College Park, MD (July 27, 2010) -- Fluids experts writing in the journal Physics of Fluids, which is published by the American Institute of Physics, are projecting it will be many decades before we can accurately probe the properties of turbulence near walls. High-Reynolds-number flows (which are prone to turbulence) are critically important in aeronautics, naval applications, energy conversion processes, manufacturing, mixing and dilution of pollutants, and in many aspects of climate modeling, according to Professor Hassan Nagib at the Illinois Institute of Technology in Chicago.
Recent advances in computing have allowed great strides to be made in modeling fluids, significantly modifying the traditional fluids framework, but only for flows involving low Reynolds numbers. Future developments in high-Reynolds-number flows depend on improved measuring techniques and the construction of new facilities, say Nagib and his colleagues.
The paper reviews the salient advances that have introduced new elements into the theoretical foundations of fluids and challenged textbook orthodoxy.
"We also highlight aspects where differences of opinion persist," says Nagib, "which we hope might mark the beginning of their resolution." By outlining the gaps in our understanding that still exist, the authors hope, in principle, to provide a roadmap for future research on the topic.
The article, "Wall-bounded turbulent flows at high Reynolds numbers: Recent advances and key issues" by I. Marusic, B. J. McKeon, P. A. Monkewitz, H. M. Nagib, A. J. Smits, and K. R. Sreenivasan was published online in the journal Physics of Fluids on June 29, 2010. See: http://link.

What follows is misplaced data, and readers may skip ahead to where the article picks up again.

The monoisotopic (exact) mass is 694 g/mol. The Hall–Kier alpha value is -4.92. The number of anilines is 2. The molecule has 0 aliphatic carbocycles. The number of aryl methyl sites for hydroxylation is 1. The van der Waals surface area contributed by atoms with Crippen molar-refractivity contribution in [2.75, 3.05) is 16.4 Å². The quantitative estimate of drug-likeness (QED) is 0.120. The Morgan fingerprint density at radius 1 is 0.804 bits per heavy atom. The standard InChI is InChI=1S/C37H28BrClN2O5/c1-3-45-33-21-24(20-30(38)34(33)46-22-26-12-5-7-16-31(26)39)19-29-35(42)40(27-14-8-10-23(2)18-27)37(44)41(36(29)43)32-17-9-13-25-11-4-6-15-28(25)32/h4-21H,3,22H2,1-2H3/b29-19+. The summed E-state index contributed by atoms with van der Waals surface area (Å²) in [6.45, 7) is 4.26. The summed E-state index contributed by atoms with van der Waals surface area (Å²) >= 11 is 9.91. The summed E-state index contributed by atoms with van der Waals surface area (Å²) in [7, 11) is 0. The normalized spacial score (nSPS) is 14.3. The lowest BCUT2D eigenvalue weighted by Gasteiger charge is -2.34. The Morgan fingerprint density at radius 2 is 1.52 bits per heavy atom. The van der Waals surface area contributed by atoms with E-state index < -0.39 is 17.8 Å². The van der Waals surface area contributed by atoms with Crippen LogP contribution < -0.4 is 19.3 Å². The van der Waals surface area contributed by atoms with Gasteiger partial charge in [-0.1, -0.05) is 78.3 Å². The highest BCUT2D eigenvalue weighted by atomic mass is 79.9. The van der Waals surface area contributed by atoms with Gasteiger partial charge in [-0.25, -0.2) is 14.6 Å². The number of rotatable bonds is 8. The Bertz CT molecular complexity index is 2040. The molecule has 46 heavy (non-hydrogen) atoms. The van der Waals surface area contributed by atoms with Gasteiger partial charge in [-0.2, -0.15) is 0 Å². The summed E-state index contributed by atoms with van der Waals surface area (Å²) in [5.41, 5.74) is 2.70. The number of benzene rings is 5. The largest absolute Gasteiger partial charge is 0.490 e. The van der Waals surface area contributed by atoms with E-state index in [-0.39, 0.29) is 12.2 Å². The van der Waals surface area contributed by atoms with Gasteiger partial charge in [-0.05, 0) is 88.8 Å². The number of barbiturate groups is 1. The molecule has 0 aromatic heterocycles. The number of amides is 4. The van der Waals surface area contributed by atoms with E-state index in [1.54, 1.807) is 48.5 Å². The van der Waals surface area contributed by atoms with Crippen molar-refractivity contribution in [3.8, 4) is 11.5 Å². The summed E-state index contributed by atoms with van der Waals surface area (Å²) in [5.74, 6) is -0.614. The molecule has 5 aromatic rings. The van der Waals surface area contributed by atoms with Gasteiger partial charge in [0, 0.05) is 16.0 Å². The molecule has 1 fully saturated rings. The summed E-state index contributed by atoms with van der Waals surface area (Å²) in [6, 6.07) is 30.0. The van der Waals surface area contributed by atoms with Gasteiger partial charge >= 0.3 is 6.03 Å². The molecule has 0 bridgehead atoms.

Journalists may request a free PDF of this article by contacting email@example.com
ABOUT PHYSICS OF FLUIDS
Physics of Fluids is published by the American Institute of Physics with the cooperation of The American Physical Society Division of Fluid Dynamics. The journal is devoted to the publication of original theoretical, computational, and experimental contributions to the dynamics of gases, liquids, and complex or multiphase fluids. Content is published online daily and collected into monthly online and printed issues (12 issues per year). See: http://pof.
The American Institute of Physics is a federation of 10 physical science societies representing more than 135,000 scientists, engineers, and educators and is one of the world's largest publishers of scientific information in the physical sciences. Offering partnership solutions for scientific societies and for similar organizations in science and engineering, AIP is a leader in the field of electronic publishing of scholarly journals. AIP publishes 12 journals (some of which are the most highly cited in their respective fields), two magazines, including its flagship publication Physics Today; and the AIP Conference Proceedings series. Its online publishing platform Scitation hosts nearly two million articles from more than 185 scholarly journals and other publications of 28 learned society publishers.